(1) The heavens declare the glory of God; and the firmament sheweth his handywork. (2) Day unto day uttereth speech, and night unto night sheweth knowledge. (3) There is no speech nor language, where their voice is not heard. (4) Their line is gone out through all the earth, and their words to the end of the world. In them hath he set a tabernacle for the sun, King James Version Change your email Bible version
In Psalm 19, we have the example of a man who is really tuned into God, which resulted in him writing about one-half of the 150 Psalms. To David, the immense size, radiance, and regularity of the heavenly bodies spoke to him of the wisdom, power, and steadfast character of the God of creation, and he was thankful because he knew that God, and God only, had given to him this perspective.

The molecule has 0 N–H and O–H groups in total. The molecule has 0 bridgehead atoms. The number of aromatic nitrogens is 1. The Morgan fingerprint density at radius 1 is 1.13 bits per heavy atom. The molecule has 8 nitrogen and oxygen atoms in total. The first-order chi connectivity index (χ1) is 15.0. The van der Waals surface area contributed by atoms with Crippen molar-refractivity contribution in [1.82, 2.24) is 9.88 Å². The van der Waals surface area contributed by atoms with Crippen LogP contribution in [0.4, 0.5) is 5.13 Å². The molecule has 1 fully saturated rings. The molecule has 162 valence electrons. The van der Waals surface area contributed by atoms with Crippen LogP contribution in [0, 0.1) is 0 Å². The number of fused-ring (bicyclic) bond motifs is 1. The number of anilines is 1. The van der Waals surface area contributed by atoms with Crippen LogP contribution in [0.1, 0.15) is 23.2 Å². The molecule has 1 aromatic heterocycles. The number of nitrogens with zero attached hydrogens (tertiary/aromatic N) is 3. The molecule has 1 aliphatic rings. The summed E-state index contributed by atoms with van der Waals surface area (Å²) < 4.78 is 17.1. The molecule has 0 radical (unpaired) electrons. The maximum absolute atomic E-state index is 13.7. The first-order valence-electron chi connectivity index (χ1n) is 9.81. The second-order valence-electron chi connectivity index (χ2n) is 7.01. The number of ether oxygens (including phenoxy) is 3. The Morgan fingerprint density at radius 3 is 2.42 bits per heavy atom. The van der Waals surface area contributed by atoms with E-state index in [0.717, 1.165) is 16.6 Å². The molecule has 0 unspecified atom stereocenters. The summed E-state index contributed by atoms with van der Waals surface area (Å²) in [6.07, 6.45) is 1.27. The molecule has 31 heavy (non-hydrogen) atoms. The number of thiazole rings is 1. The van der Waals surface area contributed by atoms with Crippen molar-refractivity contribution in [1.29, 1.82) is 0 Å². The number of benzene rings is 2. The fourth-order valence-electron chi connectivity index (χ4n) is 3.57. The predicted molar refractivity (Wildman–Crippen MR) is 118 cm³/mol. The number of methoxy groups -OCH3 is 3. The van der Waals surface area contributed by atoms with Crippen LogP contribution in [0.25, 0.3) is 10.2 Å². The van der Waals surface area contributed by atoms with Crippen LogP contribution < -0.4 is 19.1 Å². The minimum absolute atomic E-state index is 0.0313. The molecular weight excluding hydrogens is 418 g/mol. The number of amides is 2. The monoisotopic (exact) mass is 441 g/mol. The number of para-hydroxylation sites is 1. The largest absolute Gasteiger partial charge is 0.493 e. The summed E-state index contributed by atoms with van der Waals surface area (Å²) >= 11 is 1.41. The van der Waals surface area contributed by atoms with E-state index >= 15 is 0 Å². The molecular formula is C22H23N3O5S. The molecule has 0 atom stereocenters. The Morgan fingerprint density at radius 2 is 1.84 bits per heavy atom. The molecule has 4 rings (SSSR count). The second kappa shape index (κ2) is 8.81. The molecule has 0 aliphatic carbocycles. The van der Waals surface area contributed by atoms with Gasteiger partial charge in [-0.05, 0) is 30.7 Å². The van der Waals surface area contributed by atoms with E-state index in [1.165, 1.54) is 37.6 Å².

Recall that in Deuteronomy 8:2-3, the reason that God humbled the Israelites—and now humbles us too—is because He wanted to test them so that they would know that "man does not live by bread alone, but by every word that proceeds out of the mouth of God." That was His ultimate reason. In other words, He did what He did so that they would listen to what He said. Here in Psalm 19, David demonstrates that he had been listening! He heard the "voice" of God revealing Himself, not in audible sound, but in what can be observed in the creation, and it resulted, among other things, in greater understanding, praise, and thanksgiving.
All too often, we allow the events of life to distract us from the glory of God in what He has made and in what He is doing, permitting them to divert our attention from Him and His purpose. Because of a lack of faith, we look away from the light and focus our attention on the dark, and we soon become unthankful. We would do well to imitate David in this regard.
— John W. Ritenbaugh